– Your data is still disconnected and depending on what info you need, time-consuming: As we mentioned above, rich building data like notes, photos, and condition ratings will still be disconnected to the Revit model. This equals a lot of time wasted hunting for this information in different channels in the future.

– Expensive: This is option costs significantly more than the others since it requires using expensive hardware that is large and hard to transport.

– Timing: The scanning crew will need access to the site when they can turn off all ambient sources of light. This may be no issue for commercial building owners as tenants usually go home in the evening. This can be a challenge for projects in hotels, manufacturing sites, or other facilities that operate around the clock.


This method is generally used on complex existing buildings with large spaces where clash detection is the desired goal.

4. Photogrammetry


Similar to the 3D Scanning Method, photogrammetry generates a 3D model by using a comprehensive photo scan to gather data. Unlike lidar scanning which shoots light at a surface, this method uses many photos "stitched together" to capture a space. This makes the equipment for a photogrammetry scan 1/10 or less of the price of a typical laser scanner.


– Connected: Similar to the 3D Scanning Method, a photogrammetry scan can be used to create a point cloud and data can be imported directly into Revit.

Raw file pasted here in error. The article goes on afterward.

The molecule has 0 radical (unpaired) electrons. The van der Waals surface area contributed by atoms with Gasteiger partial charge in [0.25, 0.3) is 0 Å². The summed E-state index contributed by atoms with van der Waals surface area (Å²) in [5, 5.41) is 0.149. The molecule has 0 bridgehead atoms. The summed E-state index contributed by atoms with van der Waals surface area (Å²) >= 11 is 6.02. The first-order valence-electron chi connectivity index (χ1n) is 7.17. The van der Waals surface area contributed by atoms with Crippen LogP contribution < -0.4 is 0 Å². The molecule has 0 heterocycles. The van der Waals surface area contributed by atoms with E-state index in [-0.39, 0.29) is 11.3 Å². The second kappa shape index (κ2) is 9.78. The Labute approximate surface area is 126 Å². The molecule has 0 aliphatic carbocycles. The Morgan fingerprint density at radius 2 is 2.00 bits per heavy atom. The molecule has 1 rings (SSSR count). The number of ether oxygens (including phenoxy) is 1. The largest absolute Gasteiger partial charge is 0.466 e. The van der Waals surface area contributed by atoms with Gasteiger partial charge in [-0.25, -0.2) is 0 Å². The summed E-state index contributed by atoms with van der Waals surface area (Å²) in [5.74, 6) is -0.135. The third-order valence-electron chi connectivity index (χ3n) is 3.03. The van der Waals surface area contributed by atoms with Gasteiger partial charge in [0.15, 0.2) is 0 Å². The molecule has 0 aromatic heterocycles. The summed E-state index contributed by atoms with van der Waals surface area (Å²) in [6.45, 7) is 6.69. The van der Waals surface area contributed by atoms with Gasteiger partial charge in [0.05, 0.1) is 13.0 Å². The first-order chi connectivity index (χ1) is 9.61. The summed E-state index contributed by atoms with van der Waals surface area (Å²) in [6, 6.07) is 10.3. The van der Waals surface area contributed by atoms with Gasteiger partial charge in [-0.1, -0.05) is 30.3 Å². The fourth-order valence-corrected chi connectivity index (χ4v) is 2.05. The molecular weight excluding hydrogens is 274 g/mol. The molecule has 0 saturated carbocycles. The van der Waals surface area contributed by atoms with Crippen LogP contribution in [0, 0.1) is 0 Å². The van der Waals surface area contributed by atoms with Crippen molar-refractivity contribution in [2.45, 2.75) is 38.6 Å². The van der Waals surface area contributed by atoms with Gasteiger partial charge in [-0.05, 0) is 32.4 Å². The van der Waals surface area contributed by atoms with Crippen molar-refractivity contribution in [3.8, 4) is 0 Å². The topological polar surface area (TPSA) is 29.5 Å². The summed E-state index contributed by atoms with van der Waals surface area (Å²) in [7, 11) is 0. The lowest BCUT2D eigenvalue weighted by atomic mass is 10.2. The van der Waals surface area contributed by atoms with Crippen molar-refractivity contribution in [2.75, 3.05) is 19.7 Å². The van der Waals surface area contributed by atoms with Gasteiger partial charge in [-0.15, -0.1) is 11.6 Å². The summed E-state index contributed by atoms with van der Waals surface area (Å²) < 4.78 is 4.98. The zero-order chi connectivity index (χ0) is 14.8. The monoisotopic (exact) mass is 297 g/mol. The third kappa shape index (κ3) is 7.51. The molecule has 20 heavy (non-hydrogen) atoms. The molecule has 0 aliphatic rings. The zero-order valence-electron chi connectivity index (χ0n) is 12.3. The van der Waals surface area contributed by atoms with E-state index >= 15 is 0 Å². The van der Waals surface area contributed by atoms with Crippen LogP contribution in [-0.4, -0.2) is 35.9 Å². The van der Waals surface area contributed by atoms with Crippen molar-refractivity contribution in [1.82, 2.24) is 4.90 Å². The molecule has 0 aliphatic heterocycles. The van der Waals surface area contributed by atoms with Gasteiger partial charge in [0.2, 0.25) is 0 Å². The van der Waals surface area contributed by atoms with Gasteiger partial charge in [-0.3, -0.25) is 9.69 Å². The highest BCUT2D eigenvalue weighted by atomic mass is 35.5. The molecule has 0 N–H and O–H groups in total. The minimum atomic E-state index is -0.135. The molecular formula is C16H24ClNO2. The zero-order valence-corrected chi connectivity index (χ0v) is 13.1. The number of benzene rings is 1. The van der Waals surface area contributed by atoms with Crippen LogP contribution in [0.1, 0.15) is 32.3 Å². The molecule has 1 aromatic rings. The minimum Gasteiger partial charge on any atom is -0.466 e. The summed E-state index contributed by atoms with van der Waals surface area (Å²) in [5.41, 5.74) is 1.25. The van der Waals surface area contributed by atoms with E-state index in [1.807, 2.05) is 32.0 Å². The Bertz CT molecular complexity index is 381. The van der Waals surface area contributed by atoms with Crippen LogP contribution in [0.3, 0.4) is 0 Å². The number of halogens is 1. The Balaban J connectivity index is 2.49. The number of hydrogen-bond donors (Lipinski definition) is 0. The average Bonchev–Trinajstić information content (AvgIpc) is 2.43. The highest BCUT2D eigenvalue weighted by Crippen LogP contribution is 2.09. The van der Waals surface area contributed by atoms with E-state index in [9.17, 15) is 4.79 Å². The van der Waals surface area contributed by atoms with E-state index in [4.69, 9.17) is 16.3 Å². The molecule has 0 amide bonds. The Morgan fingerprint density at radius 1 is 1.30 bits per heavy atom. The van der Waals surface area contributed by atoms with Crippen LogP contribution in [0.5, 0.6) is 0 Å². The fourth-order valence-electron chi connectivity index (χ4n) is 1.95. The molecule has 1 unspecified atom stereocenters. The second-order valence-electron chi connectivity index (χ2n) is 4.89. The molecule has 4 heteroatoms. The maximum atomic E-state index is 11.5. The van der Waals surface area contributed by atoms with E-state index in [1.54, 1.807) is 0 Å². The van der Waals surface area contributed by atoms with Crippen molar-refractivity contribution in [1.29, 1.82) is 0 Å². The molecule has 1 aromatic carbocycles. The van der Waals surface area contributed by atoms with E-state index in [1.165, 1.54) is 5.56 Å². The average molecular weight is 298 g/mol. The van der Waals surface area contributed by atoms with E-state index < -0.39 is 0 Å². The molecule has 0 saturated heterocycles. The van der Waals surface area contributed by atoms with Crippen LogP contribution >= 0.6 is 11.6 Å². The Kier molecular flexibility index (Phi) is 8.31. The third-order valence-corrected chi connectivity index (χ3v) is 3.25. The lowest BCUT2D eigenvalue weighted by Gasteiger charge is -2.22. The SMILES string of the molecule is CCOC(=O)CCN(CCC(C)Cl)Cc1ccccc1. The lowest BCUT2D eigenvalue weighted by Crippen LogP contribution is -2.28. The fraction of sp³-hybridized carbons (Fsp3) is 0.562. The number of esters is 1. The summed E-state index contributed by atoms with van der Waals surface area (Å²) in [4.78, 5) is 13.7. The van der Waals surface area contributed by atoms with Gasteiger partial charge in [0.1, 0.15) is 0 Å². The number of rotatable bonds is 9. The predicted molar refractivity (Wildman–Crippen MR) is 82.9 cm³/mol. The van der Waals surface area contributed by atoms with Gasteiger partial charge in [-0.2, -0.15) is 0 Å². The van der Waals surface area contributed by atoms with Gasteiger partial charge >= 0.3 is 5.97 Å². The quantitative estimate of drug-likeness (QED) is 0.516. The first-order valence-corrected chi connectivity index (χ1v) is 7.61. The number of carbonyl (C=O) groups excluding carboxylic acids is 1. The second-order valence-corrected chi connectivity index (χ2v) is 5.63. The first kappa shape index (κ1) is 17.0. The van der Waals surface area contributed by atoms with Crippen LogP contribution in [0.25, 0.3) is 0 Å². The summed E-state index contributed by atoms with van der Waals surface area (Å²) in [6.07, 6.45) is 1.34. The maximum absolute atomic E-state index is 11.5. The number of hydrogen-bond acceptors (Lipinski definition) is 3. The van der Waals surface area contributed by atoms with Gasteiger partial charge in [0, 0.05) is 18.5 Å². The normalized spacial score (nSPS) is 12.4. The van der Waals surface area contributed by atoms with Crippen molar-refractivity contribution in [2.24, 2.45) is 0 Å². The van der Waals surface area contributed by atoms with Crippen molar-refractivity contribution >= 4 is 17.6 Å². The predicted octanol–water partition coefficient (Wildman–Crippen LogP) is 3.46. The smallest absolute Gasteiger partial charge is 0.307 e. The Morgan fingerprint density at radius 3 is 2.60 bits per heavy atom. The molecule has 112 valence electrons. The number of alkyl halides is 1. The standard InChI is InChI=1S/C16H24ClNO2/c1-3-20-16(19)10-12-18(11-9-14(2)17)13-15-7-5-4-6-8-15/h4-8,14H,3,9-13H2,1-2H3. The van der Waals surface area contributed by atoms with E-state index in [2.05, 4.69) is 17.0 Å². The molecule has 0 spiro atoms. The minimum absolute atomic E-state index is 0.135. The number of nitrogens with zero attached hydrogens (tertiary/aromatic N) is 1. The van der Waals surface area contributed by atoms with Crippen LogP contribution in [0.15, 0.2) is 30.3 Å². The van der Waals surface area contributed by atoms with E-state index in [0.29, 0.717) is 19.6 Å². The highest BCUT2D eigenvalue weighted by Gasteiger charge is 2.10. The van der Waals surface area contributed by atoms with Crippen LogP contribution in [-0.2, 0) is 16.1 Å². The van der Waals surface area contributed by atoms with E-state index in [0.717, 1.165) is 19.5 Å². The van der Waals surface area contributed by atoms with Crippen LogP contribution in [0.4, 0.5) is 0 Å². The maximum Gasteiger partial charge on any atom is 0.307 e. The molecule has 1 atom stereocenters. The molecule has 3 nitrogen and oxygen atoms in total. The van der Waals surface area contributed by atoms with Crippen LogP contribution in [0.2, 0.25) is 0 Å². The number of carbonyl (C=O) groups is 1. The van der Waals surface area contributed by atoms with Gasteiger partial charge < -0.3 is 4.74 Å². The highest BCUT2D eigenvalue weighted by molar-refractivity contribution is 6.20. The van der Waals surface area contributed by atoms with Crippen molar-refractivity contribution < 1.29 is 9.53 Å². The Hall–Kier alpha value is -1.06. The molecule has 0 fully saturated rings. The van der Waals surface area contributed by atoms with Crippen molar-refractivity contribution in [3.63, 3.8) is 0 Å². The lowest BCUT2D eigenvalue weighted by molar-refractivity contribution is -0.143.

– Accurate, kind of: Depending on the space you’re documenting, photogrammetry can be very accurate. The texture of surfaces makes a difference in the type of data that is captured. Smooth, flat surfaces make it difficult for photogrammetry scans to work, leaving you with inaccurate data.


– Still disconnected and time-consuming: Photogrammetry does a better job of capturing material types than a 3D Scan, but you will still need to translate that data into the Revit model. Also, note that the initial scan can be time-consuming.

– Expensive: While this option costs less than 3D scans, the software required to capture and stitch the photos together has monthly fees and extra fees for the point cloud output. You will also need to do multiple scans to connect the rooms together. All of this means the price can add up quickly.